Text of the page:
Ramadan in London was going by largely unnoticed in this observer’s line of sight, cutting as I was through the pot-roast and sandwich-eating multitudes enjoying what gifts of spray they could from the Trafalgar Square fountains.
Atop the Column, Nelson looked his usual untroubled and slightly arrogant self, which I am told he was not. The polishedly skeletal ‘Gift Horse’ sculpture by German-American artist Hans Haacke on the fourth plinth probably needed more than meat on its bone, while its live electronic ribbon displaying the ticker of the London Stock Exchange appeared to mean business.
Ramadan, from the Arabic word ‘ramada’, meaning ‘be hot’, had me feel more than a flash of sympathy for those of my Muslim friends fasting right now. Famously, it can have a negative impact on your physical health, especially when it falls in summer in northern Europe. Furthermore, on this particular day – the hottest on record – the daily fast was nearly 20 hours long.
But I am not weaving Ramadan into the narrative only because of this. I was heading to the nearby Army & Navy Club on London’s Pall Mall to attend a talk on Isil. Islamic State. IS. Daesh. Isis. Call it what you will. (The Army & Navy Club has more than one name too: it is known as The Rag – due to one-time member Captain Higginson Duff many years ago taking offence at the hair-shirt nature of the place.) No, I was thinking about Ramadan because Isil had just called for a surge in violence during it.
The Rag looked spotless as I trooped up its wide carpeted stairs to the large room where the meeting was to be held. The actual topic was ‘What’s wrong with the West?’ but it was all about Isil. I was thinking the subject matter sat improbably in such a well-heeled environment, though the differing backgrounds of the promised speakers suggested a spicy mix of both courage and learning.
Moderating the event was Sir Robert Fry. When not chairman of Albany Associates, with its bristlingly frontline communications strategies, Fry is an essayist and columnist. His easy manner and crisp bright blue shirt neatly off-set the reddish face and healthy streaks of white hair – like some generous rendition of the Union Jack, or Flag, itself.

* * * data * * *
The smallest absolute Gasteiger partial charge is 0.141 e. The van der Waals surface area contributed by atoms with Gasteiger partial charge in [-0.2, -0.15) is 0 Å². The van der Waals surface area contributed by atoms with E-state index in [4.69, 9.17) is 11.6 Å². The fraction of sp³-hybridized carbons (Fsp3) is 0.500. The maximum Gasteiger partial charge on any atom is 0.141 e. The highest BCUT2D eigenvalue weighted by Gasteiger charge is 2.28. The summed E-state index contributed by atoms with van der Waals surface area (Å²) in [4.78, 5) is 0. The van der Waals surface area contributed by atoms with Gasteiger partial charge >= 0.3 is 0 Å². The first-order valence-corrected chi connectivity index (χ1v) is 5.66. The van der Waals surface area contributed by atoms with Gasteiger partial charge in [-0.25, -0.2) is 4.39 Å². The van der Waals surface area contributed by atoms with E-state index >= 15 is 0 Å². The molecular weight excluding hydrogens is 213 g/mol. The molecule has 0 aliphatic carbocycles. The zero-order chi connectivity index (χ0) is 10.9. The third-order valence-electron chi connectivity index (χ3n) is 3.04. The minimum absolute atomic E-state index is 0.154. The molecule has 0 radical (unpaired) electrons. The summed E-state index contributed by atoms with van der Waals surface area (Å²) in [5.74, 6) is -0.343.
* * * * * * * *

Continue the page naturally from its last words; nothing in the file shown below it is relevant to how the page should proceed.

Fry would later cite Karl Marx with the same authority he mentioned the murderous fanaticisms of the day and I had already identified in him that conspicuous brightness you often find among serving or former Royal Marine officers.
Fry, no less, was a Royal Marine for over 30 years – he became commandant general – serving in Northern Ireland, the Gulf, Kosovo, Iraq and Afghanistan. In 2006 he was deputy commanding general of the multinational force in Iraq.
The subtitle – ‘Why are counter-narratives failing to reduce the appeal of violent extremism, and can we do it better?’ – also sat heavily on the page as I fanned my face with it and took a seat close to the front. I’d attended similarly hot topics at venues such as Vaughan Smith’s Frontline Club in Paddington, but never at such a well muscled place reeking of an inner circle before.
I sat abstemiously with my glass of water, waiting for the four speakers. The fifth, Sunday Times reporter Christina Lamb, was still engaged in Tunisia. Behind me, I could hear various government agencies, strategic communications experts, plus one or two military men, preying on the trays of red and white wine by the bar area.
One gentleman, I suspect a former Ghurka, milled about in waiter’s attire proffering a plate of lamb koftas. He made me think of the guards, also former Ghurkas, patrolling the pods and outhouses where I had stayed seven years earlier while filming at the British Embassy in Kabul. With friends like these, someone had said by a ‘Carry On… Up the Khyber’ poster about the former Ghurkas there, who needs enemies?
Who, indeed, needs enemies?
I first travelled to Afghanistan in 1983 to film the Mujahideen. Seven years ago it was filming the other side. Some of the men I had known before were Taliban by then and I was prohibited from seeing them. Go figure.
Everything in The Rag was set up satisfactorily – and enemy-free – for a subject which had been thrust so suddenly into the limelight recently in Tunisia with the attack on largely British tourists at the Hotel Imperial Marhaba in Sousse. A few hours ago, a fixed-wing RAF Hercules had returned with its first stretchered victims.
As someone who has also travelled to Pakistan recently, I was still trying to join up all the dots leading from my first experiences with Islam, to this latest grisly attack.
Some hardcore fundamentalists out there might even find a fragment of respect for someone like me who had spent time alone with a camera and the likes of the late Abdul Haq and his men in Pakistan and Afghanistan, especially at a time when the mujahideen’s backs were against the wall and the Soviets had the biggest army in the world.
But I also knew from more recent trips – Afghanistan last year saw more children maimed or killed than at any time since monitoring began – most westerners were now often mistrusted, or viewed only as potential money cows.
So, indeed, also, what is wrong with the West?
First to step up to the plate was Dan Chugg, a Foreign Office mandarin and former political counsellor in Beijing now heading up the government’s Anti-Isil Task Force.
He actually reminded me of Clive Wolman, a barrister who used to edit the City pages of the Mail on Sunday, and for whom I once wrote a feature on German banker Alfred Herrhausen on the very day Herrhausen had been murdered by Red Army Faction terrorists on a trip I’d been due to take with him.